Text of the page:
Scroll to content
Contact Us
Sudbourne Primary School home page

Sudbourne Primary School

Content Scroll

Religious Education


At Sudbourne Primary School, we aim to provide opportunities for pupils to develop positive attitudes and values and to reflect and relate their learning in RE to their own experience, as well as ensuring they leave Sudbourne Primary with a secure, informed core knowledge and understanding of the beliefs and practices of religions and world views. Our teaching of a variety of skills and content aims to intellectually challenge, enrich and support children to develop beliefs and values, and promotes the virtues of respect and empathy, which are important in our diverse society.

The SACRE syllabus provides opportunities to teach all religions practised within our school community including atheist and agnostic points of view. Pupils are also encouraged to handle artefacts, explore sacred texts and use imaginative play or drama to express feelings and ideas. During class time, teachers encourage their classes to think critically and raise fundamental questions about beliefs and values.

Children will adopt an enquiry- based approach beginning with their own life experience, explore challenging questions about the meaning and purpose of life, beliefs (religious or non-religious), self, issues of right and wrong, commitment and belonging. Through this exploration, they will develop knowledge and understanding of Christianity, other principal religions, and religious traditions that examine these questions, fostering personal reflection and spiritual development.

Our curriculum meets the requirements of our locally agreed syllabus and is aligned to the non- statutory guidance which actively promote diversity, enabling pupils to build their sense of identity and belonging, which help them to flourish within their communities and as citizens in a diverse society.



The RE Curriculum is based on our locally agreed syllabus and is aligned to the non- statutory guidance of the National Curriculum. The curriculum promotes learning through engaging units outlined by the SACRE (Standing Advisory Council on Religious Education) scheme of work and adapted by teachers to meet the needs of their class.

Curriculum planning is sequenced to provide a clear outline of progression in skills and knowledge to equip children for the next stage of their education. RE is taught in units of work, with one unit of work being taught each half term, ensuring pupils gain experience of knowledge and skills from a variety of contexts. Wherever possible, we involve the pupils in ‘real’ research with visits to places of worship.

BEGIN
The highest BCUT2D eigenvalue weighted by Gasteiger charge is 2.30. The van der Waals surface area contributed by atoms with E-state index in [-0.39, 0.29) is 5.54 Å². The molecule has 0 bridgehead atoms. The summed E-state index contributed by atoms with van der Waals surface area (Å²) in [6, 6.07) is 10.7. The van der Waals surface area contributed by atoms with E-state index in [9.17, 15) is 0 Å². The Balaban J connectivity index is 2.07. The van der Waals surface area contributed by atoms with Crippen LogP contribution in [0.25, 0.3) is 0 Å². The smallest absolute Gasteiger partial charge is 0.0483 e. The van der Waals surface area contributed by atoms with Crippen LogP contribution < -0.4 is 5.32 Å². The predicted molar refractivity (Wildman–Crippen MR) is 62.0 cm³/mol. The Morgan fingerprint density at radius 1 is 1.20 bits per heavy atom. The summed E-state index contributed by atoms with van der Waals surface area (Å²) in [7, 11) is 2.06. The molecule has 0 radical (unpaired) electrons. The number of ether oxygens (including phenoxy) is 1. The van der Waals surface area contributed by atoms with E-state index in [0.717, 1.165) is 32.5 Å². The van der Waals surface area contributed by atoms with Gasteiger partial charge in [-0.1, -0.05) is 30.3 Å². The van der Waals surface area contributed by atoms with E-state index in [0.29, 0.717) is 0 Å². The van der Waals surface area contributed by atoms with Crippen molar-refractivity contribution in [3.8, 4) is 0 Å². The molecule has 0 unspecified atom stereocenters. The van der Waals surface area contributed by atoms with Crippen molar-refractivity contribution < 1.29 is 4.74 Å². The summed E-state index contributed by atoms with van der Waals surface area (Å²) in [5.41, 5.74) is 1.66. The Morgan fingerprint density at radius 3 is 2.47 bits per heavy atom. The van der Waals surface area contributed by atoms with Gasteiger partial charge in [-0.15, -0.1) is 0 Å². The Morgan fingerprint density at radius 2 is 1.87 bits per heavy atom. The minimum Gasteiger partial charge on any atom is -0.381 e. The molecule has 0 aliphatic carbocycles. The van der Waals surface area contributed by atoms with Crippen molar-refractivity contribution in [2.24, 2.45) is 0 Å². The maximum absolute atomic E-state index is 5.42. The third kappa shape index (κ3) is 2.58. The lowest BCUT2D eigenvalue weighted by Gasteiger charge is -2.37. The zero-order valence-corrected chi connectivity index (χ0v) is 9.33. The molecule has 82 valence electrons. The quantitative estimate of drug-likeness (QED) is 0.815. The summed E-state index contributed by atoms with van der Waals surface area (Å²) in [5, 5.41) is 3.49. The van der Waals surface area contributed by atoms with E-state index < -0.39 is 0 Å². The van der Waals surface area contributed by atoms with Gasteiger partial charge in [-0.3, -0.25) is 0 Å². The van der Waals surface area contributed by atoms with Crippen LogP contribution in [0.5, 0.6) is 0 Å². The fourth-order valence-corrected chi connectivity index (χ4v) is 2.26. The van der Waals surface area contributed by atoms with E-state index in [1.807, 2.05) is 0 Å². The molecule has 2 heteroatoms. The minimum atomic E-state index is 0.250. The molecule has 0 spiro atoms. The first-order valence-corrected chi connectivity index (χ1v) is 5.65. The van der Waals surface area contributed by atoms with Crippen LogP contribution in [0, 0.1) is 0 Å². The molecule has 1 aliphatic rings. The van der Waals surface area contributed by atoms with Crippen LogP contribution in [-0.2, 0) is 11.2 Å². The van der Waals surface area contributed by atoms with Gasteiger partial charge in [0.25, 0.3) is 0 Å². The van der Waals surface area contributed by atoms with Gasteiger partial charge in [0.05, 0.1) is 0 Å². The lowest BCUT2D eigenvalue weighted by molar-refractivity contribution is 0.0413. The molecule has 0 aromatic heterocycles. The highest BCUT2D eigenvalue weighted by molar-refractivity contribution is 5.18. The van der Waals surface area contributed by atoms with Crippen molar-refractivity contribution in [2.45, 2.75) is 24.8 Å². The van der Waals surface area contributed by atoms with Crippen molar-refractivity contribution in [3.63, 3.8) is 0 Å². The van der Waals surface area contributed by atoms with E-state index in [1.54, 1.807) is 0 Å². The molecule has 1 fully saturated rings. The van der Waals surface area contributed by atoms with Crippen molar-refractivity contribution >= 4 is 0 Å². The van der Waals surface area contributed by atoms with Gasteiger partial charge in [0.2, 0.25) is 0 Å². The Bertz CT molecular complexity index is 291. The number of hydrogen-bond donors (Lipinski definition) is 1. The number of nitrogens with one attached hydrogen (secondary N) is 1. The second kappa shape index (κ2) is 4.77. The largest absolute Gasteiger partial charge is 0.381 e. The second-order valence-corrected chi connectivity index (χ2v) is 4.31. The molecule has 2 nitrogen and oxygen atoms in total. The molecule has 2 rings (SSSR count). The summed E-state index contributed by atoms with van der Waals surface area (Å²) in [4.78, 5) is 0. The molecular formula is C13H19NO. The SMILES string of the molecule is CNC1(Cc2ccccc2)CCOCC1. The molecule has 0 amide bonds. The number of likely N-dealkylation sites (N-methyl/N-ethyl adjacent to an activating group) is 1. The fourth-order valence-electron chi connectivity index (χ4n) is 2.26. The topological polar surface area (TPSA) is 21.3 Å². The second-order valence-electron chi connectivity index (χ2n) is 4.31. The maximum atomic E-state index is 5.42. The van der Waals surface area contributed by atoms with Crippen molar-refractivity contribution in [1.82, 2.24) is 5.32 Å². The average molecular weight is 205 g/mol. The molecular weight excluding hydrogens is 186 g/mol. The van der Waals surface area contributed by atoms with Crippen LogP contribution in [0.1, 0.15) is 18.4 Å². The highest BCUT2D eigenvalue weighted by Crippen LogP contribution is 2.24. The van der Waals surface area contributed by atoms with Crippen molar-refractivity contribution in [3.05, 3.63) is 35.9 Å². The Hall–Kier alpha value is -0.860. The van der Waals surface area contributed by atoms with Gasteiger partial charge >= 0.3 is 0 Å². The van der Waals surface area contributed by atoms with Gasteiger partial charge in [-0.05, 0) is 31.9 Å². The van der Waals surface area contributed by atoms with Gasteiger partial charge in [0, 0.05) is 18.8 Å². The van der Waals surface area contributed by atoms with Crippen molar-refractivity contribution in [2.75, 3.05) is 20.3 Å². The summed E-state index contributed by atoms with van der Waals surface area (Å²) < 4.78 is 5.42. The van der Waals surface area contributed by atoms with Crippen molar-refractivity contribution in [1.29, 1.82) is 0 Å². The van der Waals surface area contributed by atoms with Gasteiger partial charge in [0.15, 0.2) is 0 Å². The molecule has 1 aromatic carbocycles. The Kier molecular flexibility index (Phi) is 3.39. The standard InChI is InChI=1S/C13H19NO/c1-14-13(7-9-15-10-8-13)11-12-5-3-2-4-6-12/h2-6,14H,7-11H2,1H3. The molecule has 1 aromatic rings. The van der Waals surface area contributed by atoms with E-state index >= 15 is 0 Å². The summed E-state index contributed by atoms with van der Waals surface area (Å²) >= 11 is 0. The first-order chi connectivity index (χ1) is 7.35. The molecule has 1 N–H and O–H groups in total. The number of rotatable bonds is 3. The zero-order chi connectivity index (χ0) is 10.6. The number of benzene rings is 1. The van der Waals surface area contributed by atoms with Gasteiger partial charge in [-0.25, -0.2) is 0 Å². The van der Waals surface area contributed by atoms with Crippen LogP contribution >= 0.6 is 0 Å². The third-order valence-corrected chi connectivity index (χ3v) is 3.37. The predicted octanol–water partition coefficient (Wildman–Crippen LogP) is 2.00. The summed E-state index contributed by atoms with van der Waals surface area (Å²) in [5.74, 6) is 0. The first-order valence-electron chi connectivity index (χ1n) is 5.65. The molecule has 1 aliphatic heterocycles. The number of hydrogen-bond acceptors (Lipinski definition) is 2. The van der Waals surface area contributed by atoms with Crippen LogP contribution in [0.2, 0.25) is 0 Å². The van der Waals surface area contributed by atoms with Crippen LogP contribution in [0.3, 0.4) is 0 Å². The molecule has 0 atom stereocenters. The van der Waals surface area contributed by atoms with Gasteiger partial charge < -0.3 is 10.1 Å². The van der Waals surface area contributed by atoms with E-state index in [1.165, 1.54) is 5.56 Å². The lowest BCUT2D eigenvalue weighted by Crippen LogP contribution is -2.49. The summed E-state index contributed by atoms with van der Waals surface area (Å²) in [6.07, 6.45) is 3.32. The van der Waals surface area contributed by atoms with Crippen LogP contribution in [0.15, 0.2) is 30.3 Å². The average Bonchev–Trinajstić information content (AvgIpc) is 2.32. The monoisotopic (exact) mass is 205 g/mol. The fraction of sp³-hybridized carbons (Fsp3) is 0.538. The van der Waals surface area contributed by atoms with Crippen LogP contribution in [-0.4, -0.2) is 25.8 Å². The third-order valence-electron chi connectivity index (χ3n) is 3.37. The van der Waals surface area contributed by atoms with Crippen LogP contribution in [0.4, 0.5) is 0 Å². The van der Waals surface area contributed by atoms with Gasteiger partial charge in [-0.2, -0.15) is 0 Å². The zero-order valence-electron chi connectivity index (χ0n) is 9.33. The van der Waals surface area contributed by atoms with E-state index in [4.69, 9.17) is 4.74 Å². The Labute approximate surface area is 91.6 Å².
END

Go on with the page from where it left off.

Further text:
Our journey throughout the school provides a wide variety of skills. This begins in EYFS where they are taught through cross curricular links which focuses on several themes, such as:

  • celebrating special times,
  • stories and what they tell us,
  • identity
  • relationships.

As pupils move up the school, they expand their learning through a systematic study of Christianity and the other 5 principle religions in the UK (Buddhism, Hinduism, Islam, Judaism and Sikhism).

Each unit of work will contain the following elements:

  • Pre-assessment/glossary: To establish what the children already know and what they need to learn.
  • Vocabulary building: Teaching of the vocabulary required for the unit.
  • Knowledge learning: The learning of new knowledge through a range of teaching/learning techniques, such as independent research, reading, use of media such as video clips, paired and group work and visiting Places of Worship.
  • Evaluation: Revisiting the pre-assessment/glossary and end of topic questions to reflect on learning and progress.


How successful is our R.E. curriculum

Outcomes in RE are assessed through end-of-unit ‘low stake quizzes.’ These are based on the two aspects of RE lessons (SACRE syllabus) - Learning about Religions and Learning from Religions and will assess what knowledge the children have learnt and retained from the unit of work.

Each quiz will be a combination of multiple choice questions as well as at least one ‘big question’ that requires a more detailed response.  These will be assessed by the teacher to both inform future ‘closing the gap’ sessions and to identify whether a child has met or exceeded the expected standard. Sticky knowledge points have been developed to outline the key knowledge we want children to know and remember by the end of each unit of work. Pupils' work will be used to assess whether this sticky knowledge has been learnt and retained. These assessments will be used to inform the teacher’s end of year summative assessment